But if you’re like many Americans, it’s more important to focus on spring cleaning your finances this year.
Why, you ask?
According to a nationwide survey conducted by LearnVest and Chase Blueprint®, about 50% of U.S. adults between the ages of 25 and 54 regularly worry about money—and 40% feel that they lack control of their finances.
Given these eye-opening stats, we asked five experts to share their best advice for getting your finances in shape this spring—from educating yourself about money to starting the journey toward being debt-free.
Money Spring Cleaning Tip #1: Get Everyone on the Same Page
Monica Kaden, an accredited senior appraiser and principal at Fischer Barr & Wissinger, LLC, says that spring cleaning needs to start with dividing up the workload. “Typically, in a couple or a family, there’s one person who handles the household finances,” she says. Her advice is to have the other spouse—and even older children—sit down with the person who handles the bills, budget, and important financial documents, so that multiple people are knowledgeable about the household’s finances.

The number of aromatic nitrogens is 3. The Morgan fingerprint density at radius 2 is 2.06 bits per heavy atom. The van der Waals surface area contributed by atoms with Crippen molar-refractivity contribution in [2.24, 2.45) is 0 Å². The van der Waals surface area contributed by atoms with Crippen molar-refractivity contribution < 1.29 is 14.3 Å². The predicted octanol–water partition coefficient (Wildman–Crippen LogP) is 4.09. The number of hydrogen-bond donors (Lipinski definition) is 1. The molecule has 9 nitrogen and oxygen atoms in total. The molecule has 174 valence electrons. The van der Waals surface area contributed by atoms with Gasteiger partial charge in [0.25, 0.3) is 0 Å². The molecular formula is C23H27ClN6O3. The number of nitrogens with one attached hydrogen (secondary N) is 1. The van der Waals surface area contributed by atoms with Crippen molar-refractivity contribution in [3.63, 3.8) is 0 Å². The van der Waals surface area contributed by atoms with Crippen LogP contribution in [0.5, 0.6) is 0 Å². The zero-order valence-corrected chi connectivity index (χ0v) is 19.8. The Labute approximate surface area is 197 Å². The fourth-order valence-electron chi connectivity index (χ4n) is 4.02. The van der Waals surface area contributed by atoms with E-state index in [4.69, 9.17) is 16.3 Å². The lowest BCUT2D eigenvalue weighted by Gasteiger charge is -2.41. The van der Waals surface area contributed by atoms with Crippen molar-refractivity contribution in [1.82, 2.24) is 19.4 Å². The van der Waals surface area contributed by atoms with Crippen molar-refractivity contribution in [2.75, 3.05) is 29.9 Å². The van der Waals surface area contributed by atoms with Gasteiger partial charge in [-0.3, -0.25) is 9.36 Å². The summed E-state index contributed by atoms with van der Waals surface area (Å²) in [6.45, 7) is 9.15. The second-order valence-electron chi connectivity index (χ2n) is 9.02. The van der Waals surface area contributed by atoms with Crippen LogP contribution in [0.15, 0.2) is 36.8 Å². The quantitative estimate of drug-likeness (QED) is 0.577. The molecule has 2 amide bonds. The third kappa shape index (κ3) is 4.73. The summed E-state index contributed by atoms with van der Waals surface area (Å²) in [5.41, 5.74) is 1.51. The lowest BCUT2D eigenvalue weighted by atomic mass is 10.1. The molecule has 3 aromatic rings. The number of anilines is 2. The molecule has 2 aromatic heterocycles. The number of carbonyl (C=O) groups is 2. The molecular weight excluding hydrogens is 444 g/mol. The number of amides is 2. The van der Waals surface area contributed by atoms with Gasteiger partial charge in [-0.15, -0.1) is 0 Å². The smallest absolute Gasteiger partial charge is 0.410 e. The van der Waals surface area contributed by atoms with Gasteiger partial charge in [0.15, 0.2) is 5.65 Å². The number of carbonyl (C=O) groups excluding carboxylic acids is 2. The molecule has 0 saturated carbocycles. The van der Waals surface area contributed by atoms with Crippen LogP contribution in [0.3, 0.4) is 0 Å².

This way, family members can bounce ideas off of each other for reducing spending and finding room in the budget for more savings. Kaden suggests making a checklist of the family’s finances—including the budget, bank and investment accounts, where important documents are stashed, and a balance sheet—that everyone can reference, and then figure out who will take care of each task. Even teenagers can help by managing their own checking accounts or researching college loans.
Money Spring Cleaning Tip #2: Take Inventory of Your Possessions
Getting organized is half the battle when it comes to spring cleaning. If your home was to succumb to a fire, earthquake, flood or other catastrophic event, would you be able to account for everything—including how much you paid for the big-screen TV and your favorite leather armchair—so your insurance company could properly reimburse you?
“Insurance companies try as hard as possible to pay out the least possible,” Rachel Sanborn, a certified financial planner at LearnVest Planning Services, says. So it’s important to keep a record of the items in your home—particularly the most expensive ones—including photos of the items and their receipts.
Some websites offer online checklists to help guide you in creating your inventory. Sanborn even found an iPhone app—Know Your Stuff—for tackling this task. Added tip: Be sure to store a copy of your final inventory in a spot that’s readily accessible outside your home, like an online Google Doc.